• You don’t need a posh camera, some of my favourite pictures were snapped on my iPhone.  However, if you are serious about photography it could be a great investment.  I recently wrote a post about how to take the best images you can.

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Copyright

 

Copyright laws protect intellectual property. Before you use an image that was taken by someone else, you need to have permission and that permission comes in the form of a licence.

 

There are various different licenses;

 

  • Commercial use – If an image has this licence you are free to use it in a part of your blog that you earn from, a typical example would be as the image in a sponsored post.

 

  • Personal use – You are free to use the image, as long as you are only creative something for personal use, a picture on an invitation given to family or friends, for example.

 

  • Attribution required – This means you can use the image must you must reference (and usually link to) the person who took the photo/created the image.

 

  • Creative Commons – This is one of several public copyright licenses that enable the free distribution of an otherwise copyrighted work.

 

Always make sure you read the licence and you adhere to the terms of the agreement, otherwise there can be some pretty hefty fines from breaches of copyright.

 

Blog post image superstars

 

There are so many beautiful blogs that use stunning images.  Here are some of my favourites;

 

  • Amy Treasure- Amy’s pictures are divine; whether she is photographing her gorgeous children or an amazing cake she has just baked, you can be assured the images she produces will be wonderful.

 

  • Mummy Daddy Me – Katie takes mainly family pictures, focusing on her two beautiful girls. The photos are large, vibrant and always stunning.

 

  • Tigerlilly Quinn – If there was ever ‘cool’ written all over a blog, it would be on Fritha’s.  A mixture of family, fashion and lifestyle with super cool images makes this blog awesome.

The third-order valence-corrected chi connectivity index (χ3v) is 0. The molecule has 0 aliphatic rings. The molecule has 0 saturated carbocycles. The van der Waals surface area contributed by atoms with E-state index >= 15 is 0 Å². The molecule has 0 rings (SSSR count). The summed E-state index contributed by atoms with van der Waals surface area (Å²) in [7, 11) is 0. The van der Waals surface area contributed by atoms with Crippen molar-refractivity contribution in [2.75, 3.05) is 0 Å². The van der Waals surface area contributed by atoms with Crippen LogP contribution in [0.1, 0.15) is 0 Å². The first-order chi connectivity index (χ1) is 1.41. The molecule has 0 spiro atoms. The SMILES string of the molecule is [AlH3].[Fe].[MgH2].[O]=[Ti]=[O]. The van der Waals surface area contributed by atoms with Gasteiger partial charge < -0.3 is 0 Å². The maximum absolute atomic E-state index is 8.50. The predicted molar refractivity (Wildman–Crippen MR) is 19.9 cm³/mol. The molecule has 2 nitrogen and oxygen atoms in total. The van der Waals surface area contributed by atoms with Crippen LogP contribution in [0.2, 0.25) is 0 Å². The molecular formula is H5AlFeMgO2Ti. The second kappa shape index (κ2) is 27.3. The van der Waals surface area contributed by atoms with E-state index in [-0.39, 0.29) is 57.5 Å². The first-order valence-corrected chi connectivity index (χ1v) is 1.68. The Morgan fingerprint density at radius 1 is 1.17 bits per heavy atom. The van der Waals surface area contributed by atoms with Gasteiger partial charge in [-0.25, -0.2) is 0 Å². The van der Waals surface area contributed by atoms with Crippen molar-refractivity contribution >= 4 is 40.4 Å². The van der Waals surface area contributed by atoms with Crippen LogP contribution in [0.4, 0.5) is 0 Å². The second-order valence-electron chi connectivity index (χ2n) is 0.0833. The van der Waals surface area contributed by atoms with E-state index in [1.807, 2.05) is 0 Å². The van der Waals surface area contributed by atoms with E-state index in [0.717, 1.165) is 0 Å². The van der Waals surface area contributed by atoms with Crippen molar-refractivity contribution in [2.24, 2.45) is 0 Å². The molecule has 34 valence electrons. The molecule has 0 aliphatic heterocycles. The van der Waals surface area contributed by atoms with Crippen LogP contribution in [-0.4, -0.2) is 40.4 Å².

• Pinch of Yum – An amazing US Food blog, which uses fabulous images. It is easy to see why it is a huge success.

 

  • Fable & Folk – Annie’s blog is earthy and beautiful. Her images have a gritty, but magical air to them.  She uses Squarespace, as her blogging platform, which allows her to make images the main focus of her blog.

Blog post images sources

 

If you are working with a brand and for some reason are unable to use your own pictures, then request high resolution images from the PR/brand.

 

Regarding stock images, you must make sure they have the appropriate licence. For those of us who make money from our blogs, labelled for reuse or commercial use allowed is what we need to bee looking for. If you haven’t monetised your blog, then a note that they can be reused and what accreditation you need to give to the image owner.

 

So where can you find images?  There are so many awesome image resources, some are free and some you will have to pay for. Personally, I am not interested in paying for images when there are so many fabulous free images out there.

 

I have put together the ultimate list of 65 FREE stock images websites.  To get your copy pop your email in below and I’ll send you the document link.